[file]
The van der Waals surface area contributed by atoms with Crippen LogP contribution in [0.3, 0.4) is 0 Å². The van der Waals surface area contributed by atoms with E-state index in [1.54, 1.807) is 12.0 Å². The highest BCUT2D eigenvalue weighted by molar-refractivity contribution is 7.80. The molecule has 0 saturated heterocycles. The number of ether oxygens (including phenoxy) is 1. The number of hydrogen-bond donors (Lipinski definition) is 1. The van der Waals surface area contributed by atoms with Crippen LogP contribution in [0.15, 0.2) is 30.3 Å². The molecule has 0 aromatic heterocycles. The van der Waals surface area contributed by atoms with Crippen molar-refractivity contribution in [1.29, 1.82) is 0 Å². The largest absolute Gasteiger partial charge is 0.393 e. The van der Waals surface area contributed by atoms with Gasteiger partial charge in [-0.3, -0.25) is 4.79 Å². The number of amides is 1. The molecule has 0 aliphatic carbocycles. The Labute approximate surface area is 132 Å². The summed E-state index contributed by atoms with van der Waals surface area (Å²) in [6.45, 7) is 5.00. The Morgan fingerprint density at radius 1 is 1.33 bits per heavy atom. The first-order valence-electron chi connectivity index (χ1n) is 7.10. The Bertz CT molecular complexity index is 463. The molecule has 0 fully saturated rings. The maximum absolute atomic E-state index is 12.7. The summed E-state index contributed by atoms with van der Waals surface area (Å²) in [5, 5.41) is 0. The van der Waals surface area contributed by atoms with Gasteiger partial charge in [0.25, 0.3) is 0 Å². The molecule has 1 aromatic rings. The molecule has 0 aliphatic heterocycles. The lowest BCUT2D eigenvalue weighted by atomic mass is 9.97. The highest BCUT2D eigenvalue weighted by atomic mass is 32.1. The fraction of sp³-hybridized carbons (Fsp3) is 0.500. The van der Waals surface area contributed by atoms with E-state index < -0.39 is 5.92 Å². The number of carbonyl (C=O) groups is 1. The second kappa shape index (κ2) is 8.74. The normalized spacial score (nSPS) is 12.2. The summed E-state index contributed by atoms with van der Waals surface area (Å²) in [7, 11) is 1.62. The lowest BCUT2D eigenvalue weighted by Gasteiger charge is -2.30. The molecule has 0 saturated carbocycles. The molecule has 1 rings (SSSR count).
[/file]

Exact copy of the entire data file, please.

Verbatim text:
The van der Waals surface area contributed by atoms with Crippen LogP contribution in [0.3, 0.4) is 0 Å². The van der Waals surface area contributed by atoms with E-state index in [1.54, 1.807) is 12.0 Å². The highest BCUT2D eigenvalue weighted by molar-refractivity contribution is 7.80. The molecule has 0 saturated heterocycles. The number of ether oxygens (including phenoxy) is 1. The number of hydrogen-bond donors (Lipinski definition) is 1. The van der Waals surface area contributed by atoms with Crippen LogP contribution in [0.15, 0.2) is 30.3 Å². The molecule has 0 aromatic heterocycles. The van der Waals surface area contributed by atoms with Crippen molar-refractivity contribution in [1.29, 1.82) is 0 Å². The largest absolute Gasteiger partial charge is 0.393 e. The van der Waals surface area contributed by atoms with Gasteiger partial charge in [-0.3, -0.25) is 4.79 Å². The number of amides is 1. The molecule has 0 aliphatic carbocycles. The Labute approximate surface area is 132 Å². The summed E-state index contributed by atoms with van der Waals surface area (Å²) in [6.45, 7) is 5.00. The Morgan fingerprint density at radius 1 is 1.33 bits per heavy atom. The first-order valence-electron chi connectivity index (χ1n) is 7.10. The Bertz CT molecular complexity index is 463. The molecule has 0 fully saturated rings. The maximum absolute atomic E-state index is 12.7. The summed E-state index contributed by atoms with van der Waals surface area (Å²) in [5, 5.41) is 0. The van der Waals surface area contributed by atoms with Gasteiger partial charge in [0.25, 0.3) is 0 Å². The molecule has 1 aromatic rings. The molecule has 0 aliphatic heterocycles. The lowest BCUT2D eigenvalue weighted by atomic mass is 9.97. The highest BCUT2D eigenvalue weighted by atomic mass is 32.1. The fraction of sp³-hybridized carbons (Fsp3) is 0.500. The van der Waals surface area contributed by atoms with E-state index < -0.39 is 5.92 Å². The number of carbonyl (C=O) groups is 1. The second kappa shape index (κ2) is 8.74. The normalized spacial score (nSPS) is 12.2. The summed E-state index contributed by atoms with van der Waals surface area (Å²) in [7, 11) is 1.62. The lowest BCUT2D eigenvalue weighted by Gasteiger charge is -2.30. The molecule has 0 saturated carbocycles. The molecule has 1 rings (SSSR count).